A Maltese-registered company that is behind the highly popular game ‘Candy Crush’ is seeking to stop American game developers from using the word ‘Candy’ in their releases, claiming they are trying to benefit from the enormous reputation the game enjoys.

The action is being taken by King.com Ltd - a holding company registered at a St Julian's address - against American game developers TeamLava, LLC, Storm8 Studios LLC ltd.

A Maltese court this afternoon decided to temporarily adjourn two cases filed by King.com Ltd, pending the outcome of a related case before an EU  trade marks and design court.

The cases were filed in September 2014 after King.com Ltd filed a judicial protest claiming that the defendant companies had created similar games which were branded “Candy Mania and Candy Blast Mania”.

The holding company accused the American developers of  tarnishing the reputation of its game and it requested the court to declare that the use of the term “Candy” was a contravention of its trademark rights.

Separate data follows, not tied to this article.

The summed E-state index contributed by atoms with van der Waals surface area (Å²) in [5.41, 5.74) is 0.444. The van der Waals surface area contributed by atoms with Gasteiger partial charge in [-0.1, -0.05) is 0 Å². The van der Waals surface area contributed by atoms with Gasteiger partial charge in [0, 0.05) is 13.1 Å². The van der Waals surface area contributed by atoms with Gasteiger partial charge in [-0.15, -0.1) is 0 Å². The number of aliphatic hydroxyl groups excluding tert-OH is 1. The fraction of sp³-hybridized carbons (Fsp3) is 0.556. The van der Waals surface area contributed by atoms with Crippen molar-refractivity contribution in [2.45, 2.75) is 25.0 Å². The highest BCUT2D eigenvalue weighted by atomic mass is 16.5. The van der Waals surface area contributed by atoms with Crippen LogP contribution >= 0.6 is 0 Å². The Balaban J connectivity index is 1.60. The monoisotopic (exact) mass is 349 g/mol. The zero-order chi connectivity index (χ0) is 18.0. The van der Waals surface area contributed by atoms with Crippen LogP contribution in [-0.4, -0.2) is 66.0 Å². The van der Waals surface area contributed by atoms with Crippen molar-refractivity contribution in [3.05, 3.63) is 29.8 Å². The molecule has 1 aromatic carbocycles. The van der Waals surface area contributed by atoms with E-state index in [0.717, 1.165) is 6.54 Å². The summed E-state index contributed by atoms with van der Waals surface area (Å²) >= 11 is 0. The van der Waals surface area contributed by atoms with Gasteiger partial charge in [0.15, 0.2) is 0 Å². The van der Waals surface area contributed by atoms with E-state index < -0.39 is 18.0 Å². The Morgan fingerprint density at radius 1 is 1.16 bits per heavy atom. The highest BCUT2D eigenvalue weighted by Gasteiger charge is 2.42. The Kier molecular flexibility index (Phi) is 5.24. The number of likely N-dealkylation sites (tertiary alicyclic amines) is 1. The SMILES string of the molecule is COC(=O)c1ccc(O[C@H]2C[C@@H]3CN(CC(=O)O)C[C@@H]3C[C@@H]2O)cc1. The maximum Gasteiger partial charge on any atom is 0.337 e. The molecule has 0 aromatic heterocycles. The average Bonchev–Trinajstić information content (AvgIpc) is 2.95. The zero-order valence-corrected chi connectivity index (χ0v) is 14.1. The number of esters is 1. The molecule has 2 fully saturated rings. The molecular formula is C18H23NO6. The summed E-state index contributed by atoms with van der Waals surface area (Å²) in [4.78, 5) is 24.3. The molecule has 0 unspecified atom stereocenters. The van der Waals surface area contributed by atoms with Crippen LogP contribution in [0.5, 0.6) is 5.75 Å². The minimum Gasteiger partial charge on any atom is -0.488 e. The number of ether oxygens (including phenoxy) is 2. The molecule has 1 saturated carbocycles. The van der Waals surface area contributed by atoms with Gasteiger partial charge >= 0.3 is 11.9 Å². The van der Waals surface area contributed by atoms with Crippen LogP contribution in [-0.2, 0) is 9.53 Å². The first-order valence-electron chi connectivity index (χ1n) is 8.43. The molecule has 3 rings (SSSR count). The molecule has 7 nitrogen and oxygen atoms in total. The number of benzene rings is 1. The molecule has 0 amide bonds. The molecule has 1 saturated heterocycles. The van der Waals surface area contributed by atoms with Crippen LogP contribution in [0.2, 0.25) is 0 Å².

It asked the court to order the American developers to stop using this name and to award financial damages in its favour.

Defendant companies TeamLava and Storm8 replied that King.com Ltd’s claims were already subject to proceedings before the European Office for Harmonization in the Internal Market(OHIM). They then filed a counter-claim, arguing that the trademarks were lacking in distinctive character and did not describe the product. They requested the court to declare the trademarks registered to King.com Ltd to be invalid and prohibit their use.

In two partial sentences, the First Hall of the Civil Court presided by Judge Mark Chetcuti, said the court considered the action brought by King.com Ltd to be one about a breach of community trademark .

The court held that the counter claim filed by the defendants raised issues which had to be conclusively addressed before it continued to hear the case. It noted that it would be impractical, if not dangerous, for it to declare the violation of a right which itself was still being contested

The court upheld the request that the case be temporarily adjourned pending the outcome of proceedings before the OHIM.

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